Is Realty Income Stock Overvalued?

The average price target of $77 per share implies 20% capital appreciation upside.

price targets

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At $77 per share, O would be yielding 3.8% - that arguably is an aggressive target in the current rising interest rate environment. Still, the stock is trading at a 4.7% dividend yield - just above typical levels over the past 10 years.

dividend yield

Seeking Alpha

Due to the highly consistent business model, this is the kind of stock which one could buy when it trades at a higher yield then sell when it trades at a lower yield. Based on that strategy, the stock does not appear to be overvalued.

What Is Realty Income's Long-Term Outlook?

O is expected to reach the high end of guidance and achieve $3.97 in FFO per share.

consensus estimates

Seeking Alpha

That would represent 17% year over year growth, but investors should not expect that growth to continue moving forward. Consensus estimates for low single digit growth thereafter look reasonable considering that O is already such a large company. In return for the consistency, this business model sacrifices on exciting growth. There aren't too many avenues for growth - besides the 1% same store rent growth, any other growth must come from external acquisitions. However, O is already so large and it pays out around 75% of its available cash flow as dividends, meaning that external acquisitions also won't materially move the needle. This is a name which investors can count on to deliver reliable annual growth of around 3%, but should not expect anything much more than that.

Is O Stock A Buy, Sell, or Hold?

O trades at 16x this year's expected AFFO per share of $3.97. Based on 1% same store rent growth and another 0.5% to 1% of accretion from acquisition activity, the stock is priced to deliver around 8% annual total returns. I use only 0.5% to 1% of expected accretion due to acquisition cap rates hovering at only 5.6% this past quarter. 8% might not seem like such a great number and it admittedly is not, but I suspect that many are not comparing the stock to an equity index but instead to bonds. Compared to typical bond ETFs like the Vanguard Total Bond ETF (BND), which has a 3.1% 30-day SEC yield, O's 4.7% and growing dividend yield looks attractive. My thesis with net lease REITs has long been their potential to trade closer and closer with bond yields. With 8% projected annual returns, this is a name which can offer equity-like returns while one waits for yield compression. There are two important risks here. First, it is possible, albeit unlikely, for credit issues to emerge. It isn't unheard of in the NNN REIT space for certain tenants to cause volatility in the business model, though O has a long track record of strict underwriting. The next risk is that there is no guarantee that Wall Street will agree with my investment thesis, as after all O is not a bond. There is no inherent reason why O must trade up to bond valuations. Moreover, there have been many instances where the stock has traded markedly lower for short periods of time as the stock was valued against the broader equity market. For long term investors, such volatility might not matter so much - I rate the stock a buy for those willing to hold the name through thick and thin.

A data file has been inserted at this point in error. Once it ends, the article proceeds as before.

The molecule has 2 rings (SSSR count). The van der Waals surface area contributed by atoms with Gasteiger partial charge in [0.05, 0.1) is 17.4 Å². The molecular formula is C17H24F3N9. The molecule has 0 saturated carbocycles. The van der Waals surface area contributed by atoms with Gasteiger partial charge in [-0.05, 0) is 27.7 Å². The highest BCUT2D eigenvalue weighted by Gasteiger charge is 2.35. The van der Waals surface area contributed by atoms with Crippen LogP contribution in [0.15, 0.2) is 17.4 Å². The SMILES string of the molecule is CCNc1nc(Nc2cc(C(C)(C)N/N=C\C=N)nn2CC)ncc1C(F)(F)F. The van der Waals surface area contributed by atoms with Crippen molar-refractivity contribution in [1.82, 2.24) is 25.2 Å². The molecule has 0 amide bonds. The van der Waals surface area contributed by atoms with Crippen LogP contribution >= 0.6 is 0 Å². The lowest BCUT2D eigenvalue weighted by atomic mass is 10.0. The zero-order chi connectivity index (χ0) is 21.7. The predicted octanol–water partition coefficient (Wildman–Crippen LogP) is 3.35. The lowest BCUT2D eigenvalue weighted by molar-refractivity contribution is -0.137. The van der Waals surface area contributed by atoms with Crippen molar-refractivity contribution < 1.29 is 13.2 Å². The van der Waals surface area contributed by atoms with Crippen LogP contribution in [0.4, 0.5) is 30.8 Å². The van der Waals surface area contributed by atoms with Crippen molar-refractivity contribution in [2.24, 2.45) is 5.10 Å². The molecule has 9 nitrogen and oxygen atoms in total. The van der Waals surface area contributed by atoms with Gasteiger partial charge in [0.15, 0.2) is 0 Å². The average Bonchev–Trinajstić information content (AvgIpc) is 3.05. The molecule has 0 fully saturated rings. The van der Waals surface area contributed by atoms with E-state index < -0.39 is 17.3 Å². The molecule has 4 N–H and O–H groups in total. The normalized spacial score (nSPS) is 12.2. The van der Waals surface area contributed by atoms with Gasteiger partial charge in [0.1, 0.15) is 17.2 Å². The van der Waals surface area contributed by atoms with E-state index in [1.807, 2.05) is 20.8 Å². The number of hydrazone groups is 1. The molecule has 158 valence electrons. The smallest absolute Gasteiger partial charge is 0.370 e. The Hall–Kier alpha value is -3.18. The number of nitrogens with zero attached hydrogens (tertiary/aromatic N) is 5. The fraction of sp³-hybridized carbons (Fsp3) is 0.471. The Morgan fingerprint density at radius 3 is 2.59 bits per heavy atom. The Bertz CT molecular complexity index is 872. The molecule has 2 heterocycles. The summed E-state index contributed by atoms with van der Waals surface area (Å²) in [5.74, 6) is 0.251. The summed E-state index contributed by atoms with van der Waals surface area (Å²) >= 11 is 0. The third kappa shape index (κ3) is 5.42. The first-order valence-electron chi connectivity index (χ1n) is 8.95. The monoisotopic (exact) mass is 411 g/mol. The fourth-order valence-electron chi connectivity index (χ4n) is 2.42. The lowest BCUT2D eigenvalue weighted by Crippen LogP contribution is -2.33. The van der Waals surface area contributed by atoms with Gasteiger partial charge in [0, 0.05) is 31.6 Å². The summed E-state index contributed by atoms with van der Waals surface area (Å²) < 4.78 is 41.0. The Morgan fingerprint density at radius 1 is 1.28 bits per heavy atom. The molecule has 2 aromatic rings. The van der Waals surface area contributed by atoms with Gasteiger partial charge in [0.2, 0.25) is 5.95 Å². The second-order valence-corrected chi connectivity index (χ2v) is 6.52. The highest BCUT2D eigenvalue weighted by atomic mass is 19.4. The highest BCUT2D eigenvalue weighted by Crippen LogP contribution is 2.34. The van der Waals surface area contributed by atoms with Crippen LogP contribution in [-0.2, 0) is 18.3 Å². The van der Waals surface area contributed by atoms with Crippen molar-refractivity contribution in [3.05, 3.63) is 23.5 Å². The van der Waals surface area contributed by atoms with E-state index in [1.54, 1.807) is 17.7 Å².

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This article was written by

Julian Lin profile picture
High conviction investment ideas in the winners of tomorrow.

Julian Lin is a top ranked financial analyst. Julian Lin runs Best Of Breed Growth Stocks, a research service uncovering high conviction ideas in the winners of tomorrow. 

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Disclosure: I/we have no stock, option or similar derivative position in any of the companies mentioned, and no plans to initiate any such positions within the next 72 hours. I wrote this article myself, and it expresses my own opinions. I am not receiving compensation for it (other than from Seeking Alpha). I have no business relationship with any company whose stock is mentioned in this article.